Abstract

Abstract:

The Malaysian government's New Economic Policy (NEP), introduced in 1971, provided a soft nationalization that did not involve coerced liquidation of foreign investments in the country. The government's approach rested on an 'expanding cake' theory, where the prospect of gains from economic growth would offset the loss of control through the sale of equity to local and indigenous investors. The NEP led to competition among foreign investors seeking to retain ownership up to the allowable limits, creating an unattractive environment for foreign capital that led to 'default nationalization'. This study examines the complex corporate divestment of the Barlow Boustead Estates Agency (BBEA), a major foreign-owned agency house in Malaysia whose owners eventually opted to sell to Government-backed institutional investors although they had no legal obligation to do so.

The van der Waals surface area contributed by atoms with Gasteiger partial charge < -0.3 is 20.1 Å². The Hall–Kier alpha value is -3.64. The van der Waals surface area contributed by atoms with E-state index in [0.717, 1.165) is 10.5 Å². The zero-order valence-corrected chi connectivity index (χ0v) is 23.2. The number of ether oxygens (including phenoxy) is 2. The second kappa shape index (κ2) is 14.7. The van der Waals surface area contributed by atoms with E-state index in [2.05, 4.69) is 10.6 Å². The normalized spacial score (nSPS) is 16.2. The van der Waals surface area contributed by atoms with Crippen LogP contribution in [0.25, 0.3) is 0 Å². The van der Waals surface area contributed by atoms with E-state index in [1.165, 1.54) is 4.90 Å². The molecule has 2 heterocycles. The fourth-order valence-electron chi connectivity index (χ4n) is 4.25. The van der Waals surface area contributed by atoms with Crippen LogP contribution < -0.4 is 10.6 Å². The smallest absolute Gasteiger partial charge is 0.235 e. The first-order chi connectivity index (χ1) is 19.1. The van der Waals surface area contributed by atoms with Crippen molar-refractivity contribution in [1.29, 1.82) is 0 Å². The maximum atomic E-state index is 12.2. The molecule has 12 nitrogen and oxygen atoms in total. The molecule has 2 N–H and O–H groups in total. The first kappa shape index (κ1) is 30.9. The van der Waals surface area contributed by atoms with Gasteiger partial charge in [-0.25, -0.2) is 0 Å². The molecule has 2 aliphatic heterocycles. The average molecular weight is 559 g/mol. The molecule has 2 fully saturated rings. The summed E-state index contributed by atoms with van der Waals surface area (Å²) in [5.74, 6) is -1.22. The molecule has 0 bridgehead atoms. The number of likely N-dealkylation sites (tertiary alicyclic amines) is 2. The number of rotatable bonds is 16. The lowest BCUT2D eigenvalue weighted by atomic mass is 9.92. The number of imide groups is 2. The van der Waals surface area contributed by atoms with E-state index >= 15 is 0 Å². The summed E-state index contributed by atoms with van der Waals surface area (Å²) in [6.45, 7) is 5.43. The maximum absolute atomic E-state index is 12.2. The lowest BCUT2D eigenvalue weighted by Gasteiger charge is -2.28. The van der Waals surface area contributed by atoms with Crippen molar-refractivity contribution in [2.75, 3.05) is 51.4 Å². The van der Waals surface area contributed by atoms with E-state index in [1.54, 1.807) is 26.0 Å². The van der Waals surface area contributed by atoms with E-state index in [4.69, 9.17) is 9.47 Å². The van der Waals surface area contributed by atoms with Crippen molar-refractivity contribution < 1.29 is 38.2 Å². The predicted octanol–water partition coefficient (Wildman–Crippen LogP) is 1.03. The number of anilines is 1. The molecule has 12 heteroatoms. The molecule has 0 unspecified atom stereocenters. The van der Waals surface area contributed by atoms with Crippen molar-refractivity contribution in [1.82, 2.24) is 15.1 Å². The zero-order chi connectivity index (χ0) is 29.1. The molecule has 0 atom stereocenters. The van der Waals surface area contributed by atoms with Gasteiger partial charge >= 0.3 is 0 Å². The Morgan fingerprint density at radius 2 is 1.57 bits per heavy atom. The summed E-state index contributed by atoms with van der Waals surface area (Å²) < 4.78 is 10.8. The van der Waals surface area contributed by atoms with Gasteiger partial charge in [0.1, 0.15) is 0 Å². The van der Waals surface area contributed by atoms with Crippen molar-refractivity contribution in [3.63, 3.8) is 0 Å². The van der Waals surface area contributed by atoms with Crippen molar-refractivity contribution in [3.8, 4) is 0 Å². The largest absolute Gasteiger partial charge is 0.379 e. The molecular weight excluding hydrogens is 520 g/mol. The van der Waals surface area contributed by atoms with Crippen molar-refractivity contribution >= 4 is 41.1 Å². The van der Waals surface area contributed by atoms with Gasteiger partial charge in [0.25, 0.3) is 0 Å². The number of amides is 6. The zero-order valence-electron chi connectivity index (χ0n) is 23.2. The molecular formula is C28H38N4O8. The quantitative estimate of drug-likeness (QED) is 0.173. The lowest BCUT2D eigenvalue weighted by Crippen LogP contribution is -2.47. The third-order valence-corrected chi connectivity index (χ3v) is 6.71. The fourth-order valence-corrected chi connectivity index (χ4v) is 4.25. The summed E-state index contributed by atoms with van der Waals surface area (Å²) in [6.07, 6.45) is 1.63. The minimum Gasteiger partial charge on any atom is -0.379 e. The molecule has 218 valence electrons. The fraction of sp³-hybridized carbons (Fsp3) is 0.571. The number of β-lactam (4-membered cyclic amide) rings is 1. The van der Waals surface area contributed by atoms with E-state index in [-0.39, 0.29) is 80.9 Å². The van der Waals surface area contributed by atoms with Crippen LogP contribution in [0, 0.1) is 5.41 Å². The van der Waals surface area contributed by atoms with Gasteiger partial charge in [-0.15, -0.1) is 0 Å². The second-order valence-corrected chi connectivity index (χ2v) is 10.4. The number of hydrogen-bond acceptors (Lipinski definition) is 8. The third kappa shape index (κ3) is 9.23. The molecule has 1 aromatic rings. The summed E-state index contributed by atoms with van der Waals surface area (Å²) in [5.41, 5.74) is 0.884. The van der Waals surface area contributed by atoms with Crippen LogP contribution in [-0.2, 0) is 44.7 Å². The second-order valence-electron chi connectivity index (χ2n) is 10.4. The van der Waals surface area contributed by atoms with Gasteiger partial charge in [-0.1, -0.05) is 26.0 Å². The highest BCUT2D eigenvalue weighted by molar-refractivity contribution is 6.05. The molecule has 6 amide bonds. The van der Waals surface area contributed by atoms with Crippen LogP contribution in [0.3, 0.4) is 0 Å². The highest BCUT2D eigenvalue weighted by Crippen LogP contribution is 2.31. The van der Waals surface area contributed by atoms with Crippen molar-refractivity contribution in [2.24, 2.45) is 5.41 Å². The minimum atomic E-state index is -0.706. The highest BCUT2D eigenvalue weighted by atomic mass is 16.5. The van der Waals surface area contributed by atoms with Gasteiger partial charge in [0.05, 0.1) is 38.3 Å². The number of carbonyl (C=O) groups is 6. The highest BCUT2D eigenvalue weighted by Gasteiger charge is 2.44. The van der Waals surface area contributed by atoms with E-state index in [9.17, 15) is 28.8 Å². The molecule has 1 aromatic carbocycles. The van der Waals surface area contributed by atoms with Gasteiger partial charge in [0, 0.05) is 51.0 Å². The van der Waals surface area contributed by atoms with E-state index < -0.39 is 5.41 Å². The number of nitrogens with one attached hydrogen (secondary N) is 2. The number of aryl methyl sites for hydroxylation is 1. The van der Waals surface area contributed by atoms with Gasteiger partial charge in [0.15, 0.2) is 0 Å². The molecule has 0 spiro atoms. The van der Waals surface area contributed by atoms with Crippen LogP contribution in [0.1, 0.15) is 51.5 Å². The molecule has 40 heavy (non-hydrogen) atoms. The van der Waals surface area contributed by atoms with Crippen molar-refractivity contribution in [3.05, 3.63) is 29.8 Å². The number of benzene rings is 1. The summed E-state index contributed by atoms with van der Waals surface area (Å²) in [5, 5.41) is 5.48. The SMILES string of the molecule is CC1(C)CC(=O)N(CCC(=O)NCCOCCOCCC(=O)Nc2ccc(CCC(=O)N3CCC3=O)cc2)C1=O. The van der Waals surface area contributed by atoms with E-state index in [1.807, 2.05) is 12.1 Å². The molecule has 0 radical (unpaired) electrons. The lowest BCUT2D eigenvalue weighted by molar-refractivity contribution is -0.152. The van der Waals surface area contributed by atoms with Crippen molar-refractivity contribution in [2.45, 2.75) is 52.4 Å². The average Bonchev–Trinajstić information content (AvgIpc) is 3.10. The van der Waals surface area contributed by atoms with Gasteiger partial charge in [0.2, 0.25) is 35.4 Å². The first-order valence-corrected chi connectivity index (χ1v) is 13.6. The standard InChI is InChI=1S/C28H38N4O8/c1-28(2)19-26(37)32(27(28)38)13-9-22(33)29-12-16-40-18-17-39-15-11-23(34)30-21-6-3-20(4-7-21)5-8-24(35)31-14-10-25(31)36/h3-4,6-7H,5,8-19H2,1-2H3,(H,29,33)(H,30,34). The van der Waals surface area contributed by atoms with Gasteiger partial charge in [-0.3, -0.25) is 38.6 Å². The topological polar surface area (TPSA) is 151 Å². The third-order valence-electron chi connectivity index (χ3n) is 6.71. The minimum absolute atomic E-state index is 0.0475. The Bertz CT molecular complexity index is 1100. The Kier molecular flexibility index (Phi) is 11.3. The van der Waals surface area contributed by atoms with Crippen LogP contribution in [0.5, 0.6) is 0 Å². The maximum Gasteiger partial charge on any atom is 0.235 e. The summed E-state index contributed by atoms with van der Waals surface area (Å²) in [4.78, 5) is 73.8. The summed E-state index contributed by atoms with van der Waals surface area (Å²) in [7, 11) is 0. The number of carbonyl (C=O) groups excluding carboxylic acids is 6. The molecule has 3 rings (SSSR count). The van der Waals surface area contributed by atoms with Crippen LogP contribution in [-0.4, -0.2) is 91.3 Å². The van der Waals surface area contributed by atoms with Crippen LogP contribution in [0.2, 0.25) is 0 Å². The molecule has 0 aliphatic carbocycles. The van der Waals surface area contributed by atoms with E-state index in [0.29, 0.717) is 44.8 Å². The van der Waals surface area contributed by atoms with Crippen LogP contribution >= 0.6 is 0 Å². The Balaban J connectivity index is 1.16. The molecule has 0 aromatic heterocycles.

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Additional Information

ISSN
2180-4338
Print ISSN
0128-5483
Pages
pp. 43-66
Launched on MUSE
2020-06-26
Open Access
No
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